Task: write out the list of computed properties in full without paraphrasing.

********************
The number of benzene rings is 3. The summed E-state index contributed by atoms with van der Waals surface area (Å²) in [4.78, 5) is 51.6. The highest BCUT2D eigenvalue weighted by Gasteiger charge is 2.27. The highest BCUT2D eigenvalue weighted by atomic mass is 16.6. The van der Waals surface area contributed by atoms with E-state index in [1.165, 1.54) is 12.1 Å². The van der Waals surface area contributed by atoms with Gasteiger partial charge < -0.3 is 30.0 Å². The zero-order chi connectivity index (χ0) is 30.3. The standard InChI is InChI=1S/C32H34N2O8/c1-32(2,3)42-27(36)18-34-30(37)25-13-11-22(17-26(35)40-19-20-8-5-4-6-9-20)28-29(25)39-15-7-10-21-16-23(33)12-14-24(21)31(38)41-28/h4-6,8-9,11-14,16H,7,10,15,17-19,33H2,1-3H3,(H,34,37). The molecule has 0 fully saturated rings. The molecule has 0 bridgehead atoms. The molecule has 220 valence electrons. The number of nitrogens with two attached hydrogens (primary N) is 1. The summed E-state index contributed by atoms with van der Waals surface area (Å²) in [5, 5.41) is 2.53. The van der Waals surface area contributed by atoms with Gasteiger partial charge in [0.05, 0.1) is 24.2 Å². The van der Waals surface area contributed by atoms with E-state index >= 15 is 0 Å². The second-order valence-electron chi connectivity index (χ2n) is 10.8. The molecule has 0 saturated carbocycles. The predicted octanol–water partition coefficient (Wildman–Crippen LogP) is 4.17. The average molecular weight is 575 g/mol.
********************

The number of benzene rings is 3. The summed E-state index contributed by atoms with van der Waals surface area (Å²) in [4.78, 5) is 51.6. The highest BCUT2D eigenvalue weighted by Gasteiger charge is 2.27. The highest BCUT2D eigenvalue weighted by atomic mass is 16.6. The van der Waals surface area contributed by atoms with E-state index in [1.165, 1.54) is 12.1 Å². The van der Waals surface area contributed by atoms with Gasteiger partial charge < -0.3 is 30.0 Å². The zero-order chi connectivity index (χ0) is 30.3. The standard InChI is InChI=1S/C32H34N2O8/c1-32(2,3)42-27(36)18-34-30(37)25-13-11-22(17-26(35)40-19-20-8-5-4-6-9-20)28-29(25)39-15-7-10-21-16-23(33)12-14-24(21)31(38)41-28/h4-6,8-9,11-14,16H,7,10,15,17-19,33H2,1-3H3,(H,34,37). The molecule has 0 fully saturated rings. The molecule has 0 bridgehead atoms. The molecule has 220 valence electrons. The number of nitrogens with two attached hydrogens (primary N) is 1. The summed E-state index contributed by atoms with van der Waals surface area (Å²) in [5, 5.41) is 2.53. The van der Waals surface area contributed by atoms with Gasteiger partial charge in [0.05, 0.1) is 24.2 Å². The van der Waals surface area contributed by atoms with E-state index >= 15 is 0 Å². The second-order valence-electron chi connectivity index (χ2n) is 10.8. The molecule has 0 saturated carbocycles. The predicted octanol–water partition coefficient (Wildman–Crippen LogP) is 4.17. The average molecular weight is 575 g/mol.